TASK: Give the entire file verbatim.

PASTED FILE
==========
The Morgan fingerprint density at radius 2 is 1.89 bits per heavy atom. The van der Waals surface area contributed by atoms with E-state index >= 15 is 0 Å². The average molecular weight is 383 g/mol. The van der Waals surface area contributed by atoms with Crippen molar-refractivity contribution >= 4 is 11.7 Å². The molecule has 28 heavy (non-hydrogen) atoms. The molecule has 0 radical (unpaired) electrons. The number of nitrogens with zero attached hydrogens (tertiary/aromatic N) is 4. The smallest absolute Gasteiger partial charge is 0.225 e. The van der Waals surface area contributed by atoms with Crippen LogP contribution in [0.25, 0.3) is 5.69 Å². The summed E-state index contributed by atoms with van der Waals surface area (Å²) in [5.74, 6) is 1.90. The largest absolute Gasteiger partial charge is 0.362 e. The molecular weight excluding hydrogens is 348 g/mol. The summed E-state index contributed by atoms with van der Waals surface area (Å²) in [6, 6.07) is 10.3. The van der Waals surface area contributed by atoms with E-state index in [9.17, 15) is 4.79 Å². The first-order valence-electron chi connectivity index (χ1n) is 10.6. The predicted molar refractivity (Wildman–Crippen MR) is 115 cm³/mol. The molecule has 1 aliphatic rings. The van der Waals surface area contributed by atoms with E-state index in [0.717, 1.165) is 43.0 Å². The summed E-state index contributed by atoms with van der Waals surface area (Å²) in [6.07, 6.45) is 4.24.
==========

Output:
The Morgan fingerprint density at radius 2 is 1.89 bits per heavy atom. The van der Waals surface area contributed by atoms with E-state index >= 15 is 0 Å². The average molecular weight is 383 g/mol. The van der Waals surface area contributed by atoms with Crippen molar-refractivity contribution >= 4 is 11.7 Å². The molecule has 28 heavy (non-hydrogen) atoms. The molecule has 0 radical (unpaired) electrons. The number of nitrogens with zero attached hydrogens (tertiary/aromatic N) is 4. The smallest absolute Gasteiger partial charge is 0.225 e. The van der Waals surface area contributed by atoms with Crippen LogP contribution in [0.25, 0.3) is 5.69 Å². The summed E-state index contributed by atoms with van der Waals surface area (Å²) in [5.74, 6) is 1.90. The largest absolute Gasteiger partial charge is 0.362 e. The molecular weight excluding hydrogens is 348 g/mol. The summed E-state index contributed by atoms with van der Waals surface area (Å²) in [6, 6.07) is 10.3. The van der Waals surface area contributed by atoms with E-state index in [9.17, 15) is 4.79 Å². The first-order valence-electron chi connectivity index (χ1n) is 10.6. The predicted molar refractivity (Wildman–Crippen MR) is 115 cm³/mol. The molecule has 1 aliphatic rings. The van der Waals surface area contributed by atoms with E-state index in [0.717, 1.165) is 43.0 Å². The summed E-state index contributed by atoms with van der Waals surface area (Å²) in [6.07, 6.45) is 4.24.